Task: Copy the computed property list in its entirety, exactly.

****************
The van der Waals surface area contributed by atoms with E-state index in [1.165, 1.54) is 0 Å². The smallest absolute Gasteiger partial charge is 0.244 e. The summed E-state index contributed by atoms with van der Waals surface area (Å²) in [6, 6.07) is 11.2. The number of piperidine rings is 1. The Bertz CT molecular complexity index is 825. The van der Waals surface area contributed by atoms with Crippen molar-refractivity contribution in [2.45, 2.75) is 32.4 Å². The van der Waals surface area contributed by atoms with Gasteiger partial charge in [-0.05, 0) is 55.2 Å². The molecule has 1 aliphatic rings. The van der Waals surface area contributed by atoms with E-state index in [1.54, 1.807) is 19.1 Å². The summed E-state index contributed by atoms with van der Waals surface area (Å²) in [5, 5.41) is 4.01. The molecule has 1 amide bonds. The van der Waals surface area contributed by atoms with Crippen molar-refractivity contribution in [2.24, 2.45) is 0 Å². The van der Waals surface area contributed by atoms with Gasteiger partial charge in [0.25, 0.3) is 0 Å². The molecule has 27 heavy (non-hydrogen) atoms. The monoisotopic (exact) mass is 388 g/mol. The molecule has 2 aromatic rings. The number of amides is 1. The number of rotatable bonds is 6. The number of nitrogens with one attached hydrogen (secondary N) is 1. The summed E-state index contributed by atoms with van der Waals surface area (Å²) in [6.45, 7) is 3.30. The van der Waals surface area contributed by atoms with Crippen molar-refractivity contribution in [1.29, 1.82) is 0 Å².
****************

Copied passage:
The van der Waals surface area contributed by atoms with E-state index in [1.165, 1.54) is 0 Å². The smallest absolute Gasteiger partial charge is 0.244 e. The summed E-state index contributed by atoms with van der Waals surface area (Å²) in [6, 6.07) is 11.2. The number of piperidine rings is 1. The Bertz CT molecular complexity index is 825. The van der Waals surface area contributed by atoms with Crippen molar-refractivity contribution in [2.45, 2.75) is 32.4 Å². The van der Waals surface area contributed by atoms with Gasteiger partial charge in [-0.05, 0) is 55.2 Å². The molecule has 1 aliphatic rings. The van der Waals surface area contributed by atoms with E-state index in [1.54, 1.807) is 19.1 Å². The summed E-state index contributed by atoms with van der Waals surface area (Å²) in [5, 5.41) is 4.01. The molecule has 1 amide bonds. The van der Waals surface area contributed by atoms with Crippen molar-refractivity contribution in [2.24, 2.45) is 0 Å². The van der Waals surface area contributed by atoms with Gasteiger partial charge in [0.25, 0.3) is 0 Å². The molecule has 27 heavy (non-hydrogen) atoms. The monoisotopic (exact) mass is 388 g/mol. The molecule has 2 aromatic rings. The number of amides is 1. The number of rotatable bonds is 6. The number of nitrogens with one attached hydrogen (secondary N) is 1. The summed E-state index contributed by atoms with van der Waals surface area (Å²) in [6.45, 7) is 3.30. The van der Waals surface area contributed by atoms with Crippen molar-refractivity contribution in [1.29, 1.82) is 0 Å².